How Lasik Steadied Two Mets Behind the Plate

PORT ST. LUCIE, Fla. — A Noah Syndergaard fastball was flying toward Tomas Nido when he realized he needed a new fix for his eyesight.

It was last April, Nido recalled recently, and Syndergaard, whose fastball can reach 101 miles per hour, was on the mound with Nido behind the plate during a home game against Milwaukee.

Nido, who was in his eighth game as a major leaguer, readied to receive the pitch, but just as Syndergaard released the ball, the contact in Nido’s left eye was blown out by an uncommonly strong wind. Nido did not know where the ball was as it spun toward him.

“Luckily, the batter fouled it off,” he said.

That moment eventually led Nido, 24, to have Lasik surgery. He had grown increasingly wary of his contact lenses: They served him well in Florida, from Orangewood Christian High School to Class A ball in Florida, but when he took his gear north to Class AA Binghamton and then Queens with the Mets, his vision blurred in the colder weather.

At bat and when down in a crouch, cold wind often knocked his lenses loose. Finally, frustrated with his inability to track the ball as a batter against a familiar pitcher during the Puerto Rico winter league in January, Nido asked himself: Is it me or the contacts?

“Any day, for me, the preparation was, ‘How do I make sure my contacts don’t get blurry?’ ” he said. “I had to put it into my routine. This complicated things.”

Seeking clarity and a regular roster spot, Nido consulted his agent, Mets officials and an ophthalmologist. Nido then had Lasik surgery, an increasingly common procedure that comes with short- and long-term risks and complications, on Jan. 10. It went smoothly, and he returned to the field with the Indios de Mayagüez 48 hours later.

In his first game, he hit a double. When he strode into second base, an infielder asked Nido where he had been the last two days.

“I was like, ‘Oh, I was getting Lasik surgery,’ ” Nido said.

The infielder was impressed. He had received the same operation, and it had taken him a week to recover.

Nido, who saw the pitcher’s release point and the ball’s rotation more clearly, noted that there were side effects off the field, as well. He saw glare and halos around any lights. He called the feeling “insane.” In the weeks afterward, he did not drive at night because his eyes could not focus. The glare has been reduced over the last two months.

“They told me, ‘Don’t get scared, but it kind of fluctuates,’ and it does,” said Nido, who saw a positive spike in his batting average in Puerto Rico after the surgery. “It’s the eye getting used to the new way.”

After hitting .167 in 84 at bats with the Mets last season, Nido welcomed anything that could give him the split-second improvement that could help him stick in the majors. On a roster packed with capable catchers, that could be a tricky goal. Nido was called up last April when the starter, Travis d’Arnaud, injured himself two weeks into the season, but was sent down to Class AAA when the Mets traded for the former All-Star Devin Mesoraco.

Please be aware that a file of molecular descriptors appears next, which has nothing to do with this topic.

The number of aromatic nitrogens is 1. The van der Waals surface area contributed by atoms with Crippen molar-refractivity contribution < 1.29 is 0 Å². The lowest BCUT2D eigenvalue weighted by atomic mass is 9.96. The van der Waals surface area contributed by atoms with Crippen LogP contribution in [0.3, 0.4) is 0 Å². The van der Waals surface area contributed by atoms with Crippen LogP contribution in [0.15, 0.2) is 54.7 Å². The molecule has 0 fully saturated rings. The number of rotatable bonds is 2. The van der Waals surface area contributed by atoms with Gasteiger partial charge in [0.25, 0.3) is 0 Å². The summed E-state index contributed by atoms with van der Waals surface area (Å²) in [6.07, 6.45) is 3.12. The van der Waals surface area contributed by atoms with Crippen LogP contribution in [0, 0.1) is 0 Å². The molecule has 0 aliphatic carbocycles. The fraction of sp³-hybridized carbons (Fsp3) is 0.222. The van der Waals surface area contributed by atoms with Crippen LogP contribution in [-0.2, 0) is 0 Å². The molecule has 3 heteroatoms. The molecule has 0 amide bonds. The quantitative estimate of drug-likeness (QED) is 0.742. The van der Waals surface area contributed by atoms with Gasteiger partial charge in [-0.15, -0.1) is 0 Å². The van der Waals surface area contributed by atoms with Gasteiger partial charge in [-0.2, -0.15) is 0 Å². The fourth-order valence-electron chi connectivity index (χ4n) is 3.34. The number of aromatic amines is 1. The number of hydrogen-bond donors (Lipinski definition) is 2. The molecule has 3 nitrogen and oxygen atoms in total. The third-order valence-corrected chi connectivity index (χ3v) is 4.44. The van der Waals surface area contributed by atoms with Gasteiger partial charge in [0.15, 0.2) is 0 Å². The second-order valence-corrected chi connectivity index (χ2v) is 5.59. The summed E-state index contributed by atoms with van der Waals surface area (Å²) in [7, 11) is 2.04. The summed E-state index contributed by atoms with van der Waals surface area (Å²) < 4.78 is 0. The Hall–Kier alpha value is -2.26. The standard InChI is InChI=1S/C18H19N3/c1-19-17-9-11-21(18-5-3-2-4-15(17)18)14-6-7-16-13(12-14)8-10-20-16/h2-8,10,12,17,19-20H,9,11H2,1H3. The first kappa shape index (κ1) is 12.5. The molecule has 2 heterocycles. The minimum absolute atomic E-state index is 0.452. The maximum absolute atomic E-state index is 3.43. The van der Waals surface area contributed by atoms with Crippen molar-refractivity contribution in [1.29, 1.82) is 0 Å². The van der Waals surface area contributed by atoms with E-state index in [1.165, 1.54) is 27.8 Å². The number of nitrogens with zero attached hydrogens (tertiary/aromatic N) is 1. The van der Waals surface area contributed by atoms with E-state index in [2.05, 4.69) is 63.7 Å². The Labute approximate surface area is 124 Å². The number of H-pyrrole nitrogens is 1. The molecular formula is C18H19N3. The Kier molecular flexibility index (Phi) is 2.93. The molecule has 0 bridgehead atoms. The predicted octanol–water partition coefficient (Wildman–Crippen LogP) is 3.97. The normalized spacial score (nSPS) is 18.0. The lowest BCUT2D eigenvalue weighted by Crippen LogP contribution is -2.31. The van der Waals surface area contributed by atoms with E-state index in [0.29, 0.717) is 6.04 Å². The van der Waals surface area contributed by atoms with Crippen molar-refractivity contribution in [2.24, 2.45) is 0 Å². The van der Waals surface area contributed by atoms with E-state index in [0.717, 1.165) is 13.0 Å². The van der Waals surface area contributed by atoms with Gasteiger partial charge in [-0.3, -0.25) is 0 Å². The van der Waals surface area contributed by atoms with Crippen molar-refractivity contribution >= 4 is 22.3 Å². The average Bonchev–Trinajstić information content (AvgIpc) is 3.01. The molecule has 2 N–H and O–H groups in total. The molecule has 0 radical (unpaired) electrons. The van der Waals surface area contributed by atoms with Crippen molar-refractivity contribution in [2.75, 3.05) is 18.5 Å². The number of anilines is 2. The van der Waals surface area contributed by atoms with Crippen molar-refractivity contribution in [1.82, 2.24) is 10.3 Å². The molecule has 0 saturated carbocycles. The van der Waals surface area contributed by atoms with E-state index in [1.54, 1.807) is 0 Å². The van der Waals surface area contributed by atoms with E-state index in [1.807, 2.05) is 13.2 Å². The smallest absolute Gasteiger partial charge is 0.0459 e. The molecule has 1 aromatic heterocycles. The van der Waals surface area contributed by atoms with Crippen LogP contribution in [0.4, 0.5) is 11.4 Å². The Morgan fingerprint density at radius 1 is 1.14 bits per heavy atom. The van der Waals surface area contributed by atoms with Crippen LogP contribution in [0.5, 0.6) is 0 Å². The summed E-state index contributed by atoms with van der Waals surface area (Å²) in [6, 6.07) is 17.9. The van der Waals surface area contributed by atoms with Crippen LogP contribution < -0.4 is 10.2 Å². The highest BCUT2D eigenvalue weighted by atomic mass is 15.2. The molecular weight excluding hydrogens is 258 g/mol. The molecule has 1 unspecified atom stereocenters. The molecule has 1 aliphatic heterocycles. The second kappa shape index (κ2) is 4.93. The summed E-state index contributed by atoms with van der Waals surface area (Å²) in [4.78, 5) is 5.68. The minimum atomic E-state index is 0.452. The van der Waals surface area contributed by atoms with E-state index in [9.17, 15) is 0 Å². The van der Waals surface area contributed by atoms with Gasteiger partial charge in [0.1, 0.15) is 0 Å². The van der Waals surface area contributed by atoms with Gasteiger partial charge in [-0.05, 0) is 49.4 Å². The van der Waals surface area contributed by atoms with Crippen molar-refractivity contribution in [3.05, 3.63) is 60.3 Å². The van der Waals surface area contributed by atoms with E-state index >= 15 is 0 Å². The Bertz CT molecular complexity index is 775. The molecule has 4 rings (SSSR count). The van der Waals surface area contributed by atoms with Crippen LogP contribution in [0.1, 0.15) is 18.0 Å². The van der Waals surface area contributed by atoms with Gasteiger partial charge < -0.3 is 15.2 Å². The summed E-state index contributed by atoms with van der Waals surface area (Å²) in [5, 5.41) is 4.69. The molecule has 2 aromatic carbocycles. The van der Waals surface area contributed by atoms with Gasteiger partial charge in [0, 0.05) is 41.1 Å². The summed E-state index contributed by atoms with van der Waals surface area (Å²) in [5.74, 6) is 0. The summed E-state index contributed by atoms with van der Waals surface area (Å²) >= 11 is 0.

Now Nido isn’t even the only catcher on the roster with surgically corrected eyes. Three weeks before he decided to have the operation, the Mets signed Wilson Ramos, a two-time All-Star who had the same Lasik procedure during spring training in 2016 when he was with Washington. It took Ramos a year to come around to the procedure, because he was scared about possible vision loss when a doctor first recommended it.

He opted for contact lenses instead, and to combat the wind drying out his lenses and irritating him, Ramos applied drops between innings, especially on days when the wind was blowing hard.

The next year, the eye doctor repeated his recommendation. Ramos, then 28, relented. The operation took 40 seconds — 20 seconds on each eye. That season, Ramos batted .307, 78 points better than the previous year, and made his first All-Star Game.

“Not hard surgery,” said Ramos, who has twice had operations to repair a torn anterior cruciate ligament in his right knee. “That was quick and easy. Afterward, a couple of drops, go to hotel, take a few pills, sleep for three hours, see difference when you wake up and turn on television.”

Nido noted that there were a number of challenges in catching a major league pitcher when the wind was howling. In the game in which his contact popped out while catching Syndergaard last April, a gust blew into the field. Syndergaard’s pitch moved wildly to the right. It became a GIF image and went viral.

“Honestly, I really didn’t see the ball,” Nido said. “The wind was insane and when he threw the ball, it just ran. It was like a tornado sinker. He doesn’t even know that. I don’t like to tell people because I want him to be as confident as he can be on the mound.”

Nido used to wake up and reach for his glasses each day. He no longer needs to wear them, but out of habit put them on recently.

“Oh, wow, I was blind,” he said.